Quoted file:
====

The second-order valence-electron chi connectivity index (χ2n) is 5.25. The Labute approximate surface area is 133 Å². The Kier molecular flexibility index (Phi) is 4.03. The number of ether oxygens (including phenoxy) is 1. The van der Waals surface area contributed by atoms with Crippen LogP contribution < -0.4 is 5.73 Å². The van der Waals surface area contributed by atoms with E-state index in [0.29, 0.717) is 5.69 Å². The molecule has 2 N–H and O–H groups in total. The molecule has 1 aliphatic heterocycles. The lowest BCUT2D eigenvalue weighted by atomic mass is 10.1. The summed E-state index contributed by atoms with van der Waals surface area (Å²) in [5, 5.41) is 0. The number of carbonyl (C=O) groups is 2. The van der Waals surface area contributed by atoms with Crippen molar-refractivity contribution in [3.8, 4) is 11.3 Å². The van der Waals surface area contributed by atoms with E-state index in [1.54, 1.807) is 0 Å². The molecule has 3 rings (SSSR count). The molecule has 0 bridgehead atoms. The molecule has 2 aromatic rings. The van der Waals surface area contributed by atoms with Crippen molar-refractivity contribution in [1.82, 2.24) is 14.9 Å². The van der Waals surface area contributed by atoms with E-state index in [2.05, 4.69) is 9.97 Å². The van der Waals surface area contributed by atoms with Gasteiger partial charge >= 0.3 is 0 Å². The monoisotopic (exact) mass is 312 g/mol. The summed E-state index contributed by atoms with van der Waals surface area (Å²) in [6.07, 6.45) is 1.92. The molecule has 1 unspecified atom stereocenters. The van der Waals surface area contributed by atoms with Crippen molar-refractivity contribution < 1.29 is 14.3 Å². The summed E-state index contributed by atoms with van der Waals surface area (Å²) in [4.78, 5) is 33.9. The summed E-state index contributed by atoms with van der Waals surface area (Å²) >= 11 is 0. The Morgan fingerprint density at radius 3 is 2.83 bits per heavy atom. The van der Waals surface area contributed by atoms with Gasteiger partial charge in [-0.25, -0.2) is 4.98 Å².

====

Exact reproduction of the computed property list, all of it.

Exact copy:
The second-order valence-electron chi connectivity index (χ2n) is 5.25. The Labute approximate surface area is 133 Å². The Kier molecular flexibility index (Phi) is 4.03. The number of ether oxygens (including phenoxy) is 1. The van der Waals surface area contributed by atoms with Crippen LogP contribution < -0.4 is 5.73 Å². The van der Waals surface area contributed by atoms with E-state index in [0.29, 0.717) is 5.69 Å². The molecule has 2 N–H and O–H groups in total. The molecule has 1 aliphatic heterocycles. The lowest BCUT2D eigenvalue weighted by atomic mass is 10.1. The summed E-state index contributed by atoms with van der Waals surface area (Å²) in [5, 5.41) is 0. The number of carbonyl (C=O) groups is 2. The van der Waals surface area contributed by atoms with Crippen molar-refractivity contribution in [3.8, 4) is 11.3 Å². The van der Waals surface area contributed by atoms with E-state index in [1.54, 1.807) is 0 Å². The molecule has 3 rings (SSSR count). The molecule has 0 bridgehead atoms. The molecule has 2 aromatic rings. The van der Waals surface area contributed by atoms with Crippen molar-refractivity contribution in [1.82, 2.24) is 14.9 Å². The van der Waals surface area contributed by atoms with E-state index in [2.05, 4.69) is 9.97 Å². The van der Waals surface area contributed by atoms with Gasteiger partial charge >= 0.3 is 0 Å². The monoisotopic (exact) mass is 312 g/mol. The summed E-state index contributed by atoms with van der Waals surface area (Å²) in [6.07, 6.45) is 1.92. The molecule has 1 unspecified atom stereocenters. The van der Waals surface area contributed by atoms with Crippen molar-refractivity contribution < 1.29 is 14.3 Å². The summed E-state index contributed by atoms with van der Waals surface area (Å²) in [4.78, 5) is 33.9. The summed E-state index contributed by atoms with van der Waals surface area (Å²) >= 11 is 0. The Morgan fingerprint density at radius 3 is 2.83 bits per heavy atom. The van der Waals surface area contributed by atoms with Gasteiger partial charge in [-0.25, -0.2) is 4.98 Å².